Christmas starts early for Ebensburg

EBENSBURG – Christmas is coming early to Ebensburg, with the borough’s eighth annual Dickens of a Christmas set to kick off Friday.

The weekend will get off to a fun start, with a gingerbread contest for kids starting at 10 a.m. at the Cambria County Historical Society, and the courthouse’s noon tree-lighting ceremony.

Danea Koss, Ebensburg’s community development director, said there are several events throughout the day, but the real fun begins at 6 p.m., when Mayor Randy Datsko proclaims the start of the Dickens weekend with the light-up ceremony at Kimball park.

From then, “we have a ton of stuff going on,” Koss said, including Christmas caroling, complete with cookies and hot chocolate for participants.

There is so much to do, it’s impossible to go to everything, she said, including a 7 p.m. hat fashion show hosted by the Hat Ladies of Johnstown at the Ebensburg Cambria Library, and the Johnstown Symphony Community Strings’ Victorian-themed concert at the historic Noon Collins Inn.

And at 7:30 p.m., Cresson Lake Playhouse will put on its “A Cresson Lake Christmas” performance at the courthouse.

The next morning, event-goers have three holiday craft fair locations to choose from, with more than 100 vendors total at Holy Name Church, Dauntless Fire Station and Ebensburg’s VFW.

One of the neatest events, Koss said, is ice carving, with artists set to begin creating close to two dozen ice sculptures 9 a.m. in Penn Eben Park before the annual parade begins at 11 a.m.

This year’s parade theme is “A Dickens Village,” with everyone encouraged to dress in Dickens-style costume.

Koss said the Victorian theme isn’t overdone for Dickens, but shows in “little touches” that can be seen throughout the weekend.

She pointed to the burning fire cressets in Penn Eben Park, participants who dress up and go caroling and the way the town is decorated for the weekend.

Those details give people the feeling that they’re really in “A Christmas Carol,” she said.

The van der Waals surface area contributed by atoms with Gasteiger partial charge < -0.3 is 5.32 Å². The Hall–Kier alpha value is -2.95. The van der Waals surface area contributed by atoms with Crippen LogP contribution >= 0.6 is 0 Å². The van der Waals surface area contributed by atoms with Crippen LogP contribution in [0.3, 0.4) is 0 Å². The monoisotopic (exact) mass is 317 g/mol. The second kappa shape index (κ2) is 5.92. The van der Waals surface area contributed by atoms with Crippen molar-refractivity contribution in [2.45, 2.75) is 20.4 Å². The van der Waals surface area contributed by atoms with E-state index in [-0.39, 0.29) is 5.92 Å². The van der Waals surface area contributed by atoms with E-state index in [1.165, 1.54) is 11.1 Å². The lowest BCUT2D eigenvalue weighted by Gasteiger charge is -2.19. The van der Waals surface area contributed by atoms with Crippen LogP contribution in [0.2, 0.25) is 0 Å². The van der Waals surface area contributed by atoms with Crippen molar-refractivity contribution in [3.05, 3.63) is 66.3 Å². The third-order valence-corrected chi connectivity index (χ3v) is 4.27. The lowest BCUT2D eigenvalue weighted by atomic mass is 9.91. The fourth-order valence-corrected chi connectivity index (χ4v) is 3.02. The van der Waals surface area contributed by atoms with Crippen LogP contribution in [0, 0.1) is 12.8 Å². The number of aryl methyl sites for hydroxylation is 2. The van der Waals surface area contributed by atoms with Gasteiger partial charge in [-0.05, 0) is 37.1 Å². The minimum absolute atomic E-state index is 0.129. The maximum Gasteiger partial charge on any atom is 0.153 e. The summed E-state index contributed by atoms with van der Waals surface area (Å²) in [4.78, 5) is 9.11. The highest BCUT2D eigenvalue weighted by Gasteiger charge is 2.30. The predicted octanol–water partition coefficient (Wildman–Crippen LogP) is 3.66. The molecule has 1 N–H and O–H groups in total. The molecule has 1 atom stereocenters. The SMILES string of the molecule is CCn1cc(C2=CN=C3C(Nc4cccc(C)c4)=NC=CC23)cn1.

And, First United Church of Christ will be holding a Welsh cantata at 2 p.m., preceded by a children’s violin recital and a performance by the church’s bell choir, starting at 1 p.m.

“We try to encourage people to get into the Victorian theme of it,” Koss said.

Another big draw on Saturday is Mrs. Buck’s Sweet Shoppe, which runs from noon to 3 p.m. Saturday at the Historical Society. Anyone who hasn’t had a chance to visit them on North Center Street should try to stop in, Koss said, adding that “it’s really a neat, old historic building.”

There also are tons of kids activities held throughout the day, including a Scrooge and cookies event and Puppen Meister’s “Country Christmas” jamboree at Young Peoples Community Center, and sleigh and carriage rides offered around town from noon to 4 p.m.

In one of the less festive, but most historically accurate events, is the chance for visitors to tour the former Cambria County Jail.

Built just two years after Dickens death and 50 years after his father served a debtors-prison sentence, the old jail serves as a reminder of some of the unhappier themes in his writing.

Saturday’s activities will wrap up with the second annual Jingle Run starting at 4 p.m. in Penn Eben Park and an evening bonfire and sled riding at the fairgrounds.

People also are getting geared up for one of the most popular Dickens events, which is back after more than five years on hiatus: holiday home tours.

Koss said four historic homes and two businesses will be opening their doors for self-guided tours Sunday afternoon beginning at 1 p.m.

North Marian Street resident Kathy Inzana had a lot of cleaning and decorating to do starting just after Halloween to prepare for having hundreds of visitors in her home, but she said she “absolutely loves” that the tours are back.

“For me, it’s worth every bit of it, because I do have an old Victorian home and I love, love, love showing [it],” she said. “It’s really fun.”

And to celebrate, Inzana said she’s doing something a little different this year.

“I’m hosting a Victorian Christmas wedding,” she said. “Everything is decorated in a Victorian wedding theme. Everybody that will come through the house will be guests of the wedding.”

Unfortunately, a bride and groom won’t be there, she said, but a contemporary dress will be on display, and “I’m prepared to give them a piece of wedding cake

and everything.”

She said visitors have always been respectful, and she never had a scrap of dust to deal with afterward.

“I know they [organizers] have trouble getting people to open their houses … but the people that come through the houses are very respectful of everything you have.”

The last time the tour was held, Inzana said more than 200 people came through her home. She’s hoping for more this weekend.

“People really missed it,” she said.

While organizers aren’t anticipating the kind of crowds that turn out for Wheels & Wings or Potatofest, Koss said Dickens of a Christmas is still a special community event -sand the only one organized through several groups.

“It’s not just an Ebensburg Main Street Partnership event,” she said: It’s the churches, historical society and Kiwanis members, among others.

“It’s more spread out. It’s the only event that is multiple events over three days,” she said. “It’s really an event that the entire community gets involved in.”

For more information and event costs, visit:

Mirror Staff Writer Kelly Cernetich is at 946-7520.